Pauls Toutonghi’s New Novel Named a Barnes & Noble ‘Discover Pick’
Professor of English Pauls Toutonghi’s newest novel, The Refugee Ocean, has been named one of Barnes & Noble’s “Discover Picks of the Month” for October. Toutonghi will discuss the book at Powell’s City of Books on Sunday, October 15, at 7 p.m.
Professor of English Pauls Toutonghi’s new novel, The Refugee Ocean (Simon & Schuster, October 2023), has been chosen by Barnes & Noble as the October pick for its “Discover Great New Writers” series.
Toutoungi will discuss the book at Powell’s City of Books on Sunday, October 15, at 7 p.m. in conversation with writer Jon Raymond.
“The Refugee Ocean grapples with what it means to be an immigrant,” says Toutonghi. “It shows how wounds can heal, and highlights the role of music and art in the resilience of the human spirit.”
The Barnes & Noble Discover Great Writers webpage describes the book this way: “With two plots that jump around time and place, and characters that are immediate and real, The Refugee Ocean is as masterfully told as it is emotionally satisfying. It grapples with complex topics that will leave the reader deep in thought, contemplating long after that final page.”
According to Barnes & Noble, the novel tells the story of Marguerite Toutoungi, born in Beirut in 1922, who lives a life of loss and sacrifice.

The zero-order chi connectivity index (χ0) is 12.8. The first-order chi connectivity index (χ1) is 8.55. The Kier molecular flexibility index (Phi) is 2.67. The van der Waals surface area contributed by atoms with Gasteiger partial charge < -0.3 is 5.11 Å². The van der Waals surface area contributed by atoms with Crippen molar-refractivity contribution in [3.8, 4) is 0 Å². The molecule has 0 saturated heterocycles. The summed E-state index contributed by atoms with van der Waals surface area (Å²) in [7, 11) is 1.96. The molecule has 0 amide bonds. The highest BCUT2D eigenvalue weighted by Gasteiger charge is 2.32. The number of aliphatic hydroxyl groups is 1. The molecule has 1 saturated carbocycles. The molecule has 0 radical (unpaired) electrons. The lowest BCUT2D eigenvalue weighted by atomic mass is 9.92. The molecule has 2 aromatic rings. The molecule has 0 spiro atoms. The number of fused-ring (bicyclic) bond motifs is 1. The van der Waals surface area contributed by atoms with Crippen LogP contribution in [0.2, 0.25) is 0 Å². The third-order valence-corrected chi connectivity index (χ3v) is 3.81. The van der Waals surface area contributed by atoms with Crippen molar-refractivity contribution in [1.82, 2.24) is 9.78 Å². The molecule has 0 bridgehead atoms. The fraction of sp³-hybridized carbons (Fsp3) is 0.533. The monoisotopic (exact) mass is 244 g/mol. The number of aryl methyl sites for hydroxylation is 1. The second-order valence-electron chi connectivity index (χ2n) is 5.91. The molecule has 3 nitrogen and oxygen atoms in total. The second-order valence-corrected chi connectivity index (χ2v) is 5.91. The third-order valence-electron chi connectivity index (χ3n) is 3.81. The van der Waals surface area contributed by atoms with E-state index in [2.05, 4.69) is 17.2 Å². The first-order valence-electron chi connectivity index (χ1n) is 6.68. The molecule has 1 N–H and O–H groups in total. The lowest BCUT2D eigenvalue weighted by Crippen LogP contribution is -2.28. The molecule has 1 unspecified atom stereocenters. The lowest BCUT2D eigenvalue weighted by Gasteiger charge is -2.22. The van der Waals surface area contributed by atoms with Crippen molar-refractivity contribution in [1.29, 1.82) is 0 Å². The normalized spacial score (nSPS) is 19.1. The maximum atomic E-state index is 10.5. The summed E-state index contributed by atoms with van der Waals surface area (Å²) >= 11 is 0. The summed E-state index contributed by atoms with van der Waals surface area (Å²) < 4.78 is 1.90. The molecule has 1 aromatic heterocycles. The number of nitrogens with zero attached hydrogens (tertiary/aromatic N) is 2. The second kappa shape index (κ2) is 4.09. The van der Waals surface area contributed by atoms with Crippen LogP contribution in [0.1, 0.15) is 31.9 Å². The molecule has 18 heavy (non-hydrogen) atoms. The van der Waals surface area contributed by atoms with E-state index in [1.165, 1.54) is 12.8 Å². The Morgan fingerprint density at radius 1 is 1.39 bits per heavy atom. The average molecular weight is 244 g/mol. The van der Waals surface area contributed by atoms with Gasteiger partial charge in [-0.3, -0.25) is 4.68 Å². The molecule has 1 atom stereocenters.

“She dreams of traveling to Europe and studying music at the Conservatoire de Paris, but her family—and her society—hold her back. When she meets the son of a Cuban tobacco farmer at a formal dance, love transforms her life. Together with him, she flees across the Pacific Ocean. She’s hoping for a new beginning. Instead, she finds revolution and chaos.
“Over fifty years later, Naïm Rahil is a teenage refugee from Aleppo, Syria. A former piano prodigy who struggles to thrive in America—and who has lost part of his hand in the war—he dreams of a simple, normal life.”
The story moves from Aleppo on the brink of civil war, to Lebanon in the late 1940s, to Havana during the Cuban Revolution, to the suburbs of Washington, D.C.
An Award-Winning Writer
Toutonghi is a first-generation American. A winner of the Pushcart Prize, he has written for the New Yorker, the New York Times, Virginia Quarterly Review, Granta, Tin House, and numerous other periodicals. His most recent book Dog Gone—a nonfiction narrative—was published by Knopf in 2016 and made into a Netflix movie. His teaching focus is on fiction and creative nonfiction.